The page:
COVID-19 is a public health crisis that affects all of us. However, there are some vulnerable populations this pandemic may impact more than others, and that includes the part of our community that has addictions to drugs and alcohol. These individuals face unique challenges that can put them in at-risk situations for contracting and spreading the coronavirus, which can mean a lack of access to valuable, even lifesaving, healthcare and social services.

A recent article in the Tennessean illustrated this in a tragic, real-life account. Clay Cronic, 26, of Nashville, died of an overdose on March 24 after his drug recovery group was forced to stop meeting due to coronavirus social distancing rules. Clay’s father Mike told the paper that his son had been off drugs and recently laid off from his restaurant job.

He added, “There are many other people who across the country who’ve lost jobs, they’ve lost their  support, and they feel like they have no reason not to go back to drugs. When they’re counting deaths of COVID-19, overdose deaths are not included. But they’re just as real.”

Another worry is that with statewide lockdowns, addicts may engage in risky or criminal behaviors in order to satisfy their physical addiction. “If you’re a person addicted to an opioid, and you cannot find drugs, you get desperate and you do very risky behaviors,” says Dr. Nora Volkow, the director of the government’s National Institute on Drug Abuse. “I mean, that is likely to be one of the consequences of people that need that drug – so the body’s experienced it as a need so if they don’t get it, they’ll actually consume something that otherwise they wouldn’t have if they had choices.”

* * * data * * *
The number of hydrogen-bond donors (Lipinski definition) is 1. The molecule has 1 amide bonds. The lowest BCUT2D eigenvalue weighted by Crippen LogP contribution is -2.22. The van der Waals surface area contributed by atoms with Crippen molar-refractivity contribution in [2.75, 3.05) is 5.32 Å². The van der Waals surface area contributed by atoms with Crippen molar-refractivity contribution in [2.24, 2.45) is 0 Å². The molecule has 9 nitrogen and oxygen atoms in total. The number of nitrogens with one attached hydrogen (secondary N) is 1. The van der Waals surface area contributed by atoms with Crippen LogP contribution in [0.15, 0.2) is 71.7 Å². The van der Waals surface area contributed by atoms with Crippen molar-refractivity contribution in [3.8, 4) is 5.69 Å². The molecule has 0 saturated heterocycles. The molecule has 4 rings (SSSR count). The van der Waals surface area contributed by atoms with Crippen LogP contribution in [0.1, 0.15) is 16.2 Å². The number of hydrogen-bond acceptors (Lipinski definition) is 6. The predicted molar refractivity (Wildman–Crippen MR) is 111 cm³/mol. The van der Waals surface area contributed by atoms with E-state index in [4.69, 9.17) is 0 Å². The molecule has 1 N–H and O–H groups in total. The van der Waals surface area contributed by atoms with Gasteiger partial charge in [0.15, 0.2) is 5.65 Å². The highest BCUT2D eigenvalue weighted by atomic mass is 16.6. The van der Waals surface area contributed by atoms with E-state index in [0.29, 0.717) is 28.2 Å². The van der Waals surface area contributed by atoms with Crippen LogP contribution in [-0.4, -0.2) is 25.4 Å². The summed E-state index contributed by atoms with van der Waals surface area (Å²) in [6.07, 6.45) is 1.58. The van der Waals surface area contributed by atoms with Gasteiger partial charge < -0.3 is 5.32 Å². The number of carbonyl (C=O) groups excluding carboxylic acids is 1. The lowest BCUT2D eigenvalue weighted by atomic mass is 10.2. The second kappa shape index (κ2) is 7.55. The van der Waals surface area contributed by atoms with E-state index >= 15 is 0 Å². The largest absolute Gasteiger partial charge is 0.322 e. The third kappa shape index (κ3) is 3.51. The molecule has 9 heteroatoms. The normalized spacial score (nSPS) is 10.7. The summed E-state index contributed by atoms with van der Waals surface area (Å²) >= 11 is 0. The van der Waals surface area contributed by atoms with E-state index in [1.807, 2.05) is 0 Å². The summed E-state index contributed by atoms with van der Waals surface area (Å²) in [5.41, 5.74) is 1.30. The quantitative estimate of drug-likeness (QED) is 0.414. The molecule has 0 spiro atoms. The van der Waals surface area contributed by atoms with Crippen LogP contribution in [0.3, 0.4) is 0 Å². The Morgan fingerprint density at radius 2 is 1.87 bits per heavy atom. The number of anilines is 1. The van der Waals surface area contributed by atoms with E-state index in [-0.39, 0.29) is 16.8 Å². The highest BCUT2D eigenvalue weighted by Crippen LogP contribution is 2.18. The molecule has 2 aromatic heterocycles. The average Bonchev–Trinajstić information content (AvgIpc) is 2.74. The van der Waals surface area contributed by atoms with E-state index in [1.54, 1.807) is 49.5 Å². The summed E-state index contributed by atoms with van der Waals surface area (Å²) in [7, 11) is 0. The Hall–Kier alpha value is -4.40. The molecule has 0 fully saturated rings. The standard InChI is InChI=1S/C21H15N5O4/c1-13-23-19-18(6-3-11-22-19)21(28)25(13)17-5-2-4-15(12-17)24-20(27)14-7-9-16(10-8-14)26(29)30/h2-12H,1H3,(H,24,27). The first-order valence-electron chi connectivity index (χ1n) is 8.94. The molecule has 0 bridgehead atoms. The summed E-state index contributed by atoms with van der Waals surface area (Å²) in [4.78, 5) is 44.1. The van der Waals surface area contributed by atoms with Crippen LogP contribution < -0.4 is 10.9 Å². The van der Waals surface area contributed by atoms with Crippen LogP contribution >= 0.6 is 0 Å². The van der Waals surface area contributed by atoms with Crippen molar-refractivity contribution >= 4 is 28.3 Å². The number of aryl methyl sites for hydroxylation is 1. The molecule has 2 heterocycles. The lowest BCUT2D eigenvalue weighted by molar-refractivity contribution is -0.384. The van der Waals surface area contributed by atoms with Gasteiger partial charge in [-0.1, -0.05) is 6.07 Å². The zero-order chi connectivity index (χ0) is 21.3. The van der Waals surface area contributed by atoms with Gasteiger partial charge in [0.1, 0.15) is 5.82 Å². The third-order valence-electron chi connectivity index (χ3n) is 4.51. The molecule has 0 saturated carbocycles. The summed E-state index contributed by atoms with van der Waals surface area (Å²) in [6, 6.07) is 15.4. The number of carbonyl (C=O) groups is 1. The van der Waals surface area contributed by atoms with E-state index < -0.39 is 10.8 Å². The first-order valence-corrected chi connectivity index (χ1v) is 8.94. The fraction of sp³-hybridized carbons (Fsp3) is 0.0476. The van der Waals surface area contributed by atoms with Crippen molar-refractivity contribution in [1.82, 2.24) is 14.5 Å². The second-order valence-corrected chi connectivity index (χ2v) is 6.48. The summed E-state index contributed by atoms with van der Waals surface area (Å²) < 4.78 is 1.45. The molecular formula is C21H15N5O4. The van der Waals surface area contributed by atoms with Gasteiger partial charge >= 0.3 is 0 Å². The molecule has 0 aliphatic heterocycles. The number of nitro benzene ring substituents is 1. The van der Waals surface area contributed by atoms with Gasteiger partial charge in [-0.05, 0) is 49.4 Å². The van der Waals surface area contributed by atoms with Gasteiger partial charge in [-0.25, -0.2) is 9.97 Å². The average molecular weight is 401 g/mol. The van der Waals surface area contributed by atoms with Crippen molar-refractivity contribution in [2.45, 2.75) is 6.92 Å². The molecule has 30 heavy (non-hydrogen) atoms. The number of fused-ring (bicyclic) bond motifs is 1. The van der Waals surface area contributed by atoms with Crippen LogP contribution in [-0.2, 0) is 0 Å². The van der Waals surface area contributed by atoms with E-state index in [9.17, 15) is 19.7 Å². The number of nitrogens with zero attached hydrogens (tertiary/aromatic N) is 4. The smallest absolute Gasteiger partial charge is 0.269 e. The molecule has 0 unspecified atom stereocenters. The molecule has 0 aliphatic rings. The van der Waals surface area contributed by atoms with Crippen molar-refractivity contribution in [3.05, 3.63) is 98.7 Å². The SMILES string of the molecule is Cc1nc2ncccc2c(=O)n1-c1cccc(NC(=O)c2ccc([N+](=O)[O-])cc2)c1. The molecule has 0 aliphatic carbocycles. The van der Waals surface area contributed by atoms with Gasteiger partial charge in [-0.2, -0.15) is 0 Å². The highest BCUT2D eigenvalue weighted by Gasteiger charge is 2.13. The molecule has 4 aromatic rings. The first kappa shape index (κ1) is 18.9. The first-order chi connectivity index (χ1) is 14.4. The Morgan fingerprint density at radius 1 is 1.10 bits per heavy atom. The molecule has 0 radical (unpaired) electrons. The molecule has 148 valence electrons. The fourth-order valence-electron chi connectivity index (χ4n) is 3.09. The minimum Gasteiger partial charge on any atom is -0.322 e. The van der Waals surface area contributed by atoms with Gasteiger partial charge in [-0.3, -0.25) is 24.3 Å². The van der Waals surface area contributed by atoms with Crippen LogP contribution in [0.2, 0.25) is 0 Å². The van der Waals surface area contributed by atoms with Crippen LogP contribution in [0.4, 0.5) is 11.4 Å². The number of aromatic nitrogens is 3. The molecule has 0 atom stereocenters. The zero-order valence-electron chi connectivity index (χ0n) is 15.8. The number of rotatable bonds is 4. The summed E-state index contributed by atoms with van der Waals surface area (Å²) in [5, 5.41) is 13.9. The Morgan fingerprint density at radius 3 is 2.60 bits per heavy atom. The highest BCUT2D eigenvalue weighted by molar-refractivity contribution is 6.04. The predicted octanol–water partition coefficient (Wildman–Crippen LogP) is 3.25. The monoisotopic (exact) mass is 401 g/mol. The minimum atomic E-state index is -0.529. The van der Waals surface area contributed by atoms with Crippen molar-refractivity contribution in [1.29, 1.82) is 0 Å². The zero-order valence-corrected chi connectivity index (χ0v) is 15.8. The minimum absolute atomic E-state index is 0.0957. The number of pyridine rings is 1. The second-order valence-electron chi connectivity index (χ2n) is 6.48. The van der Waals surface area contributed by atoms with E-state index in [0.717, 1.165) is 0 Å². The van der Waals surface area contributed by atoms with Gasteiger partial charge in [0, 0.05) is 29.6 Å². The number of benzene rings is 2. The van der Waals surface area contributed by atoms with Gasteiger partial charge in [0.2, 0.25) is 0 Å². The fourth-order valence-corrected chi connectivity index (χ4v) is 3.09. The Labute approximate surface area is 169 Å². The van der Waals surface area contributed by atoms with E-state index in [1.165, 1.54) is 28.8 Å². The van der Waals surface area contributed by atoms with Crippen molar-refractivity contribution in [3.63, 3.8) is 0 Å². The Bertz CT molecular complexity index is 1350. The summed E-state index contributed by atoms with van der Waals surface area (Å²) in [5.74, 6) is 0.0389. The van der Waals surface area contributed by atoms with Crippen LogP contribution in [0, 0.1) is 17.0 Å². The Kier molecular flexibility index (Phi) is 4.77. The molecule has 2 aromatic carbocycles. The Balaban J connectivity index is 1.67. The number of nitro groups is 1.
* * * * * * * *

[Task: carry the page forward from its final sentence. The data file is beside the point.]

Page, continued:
Experts and psychologists have a number of recommendations for finding support and staying connected during these difficult times:

  • If you have serious substance abuse or alcohol issues, do not attempt to detox or go cold turkey without medical supervision
  • Communicate with the people you live with, and set ground rules regarding alcohol and drug use during quarantine
  • Consider creating your own private online support meetings with only people you know and trust
  • Schedule a quick check-in via FaceTime or other videocall each day with a sponsor or a loved one
  • If possible, meet outside in a small group, observing social distancing

National groups like Alcoholics Anonymous and Narcotics Anonymous have also set up nationwide remote recovery meetings, and Unity Recovery offers a variety of remote support groups a day.

If you think you have a problem with substance abuse, you can get help in Tennessee 24 hours a day, seven days a week by calling the Tennessee REDLINE at 800-889-9789.

At Delius & McKenzie, PLLC, we understand that we’re all in this together. Our first priority is protecting the citizens of Tennessee. We fight for clients in Sevierville, Seymour, Gatlinburg, Pigeon Forge, and the surrounding Tennessee locations. To schedule a consultation, call us at 865-428-8780 or fill out our contact form to review your case.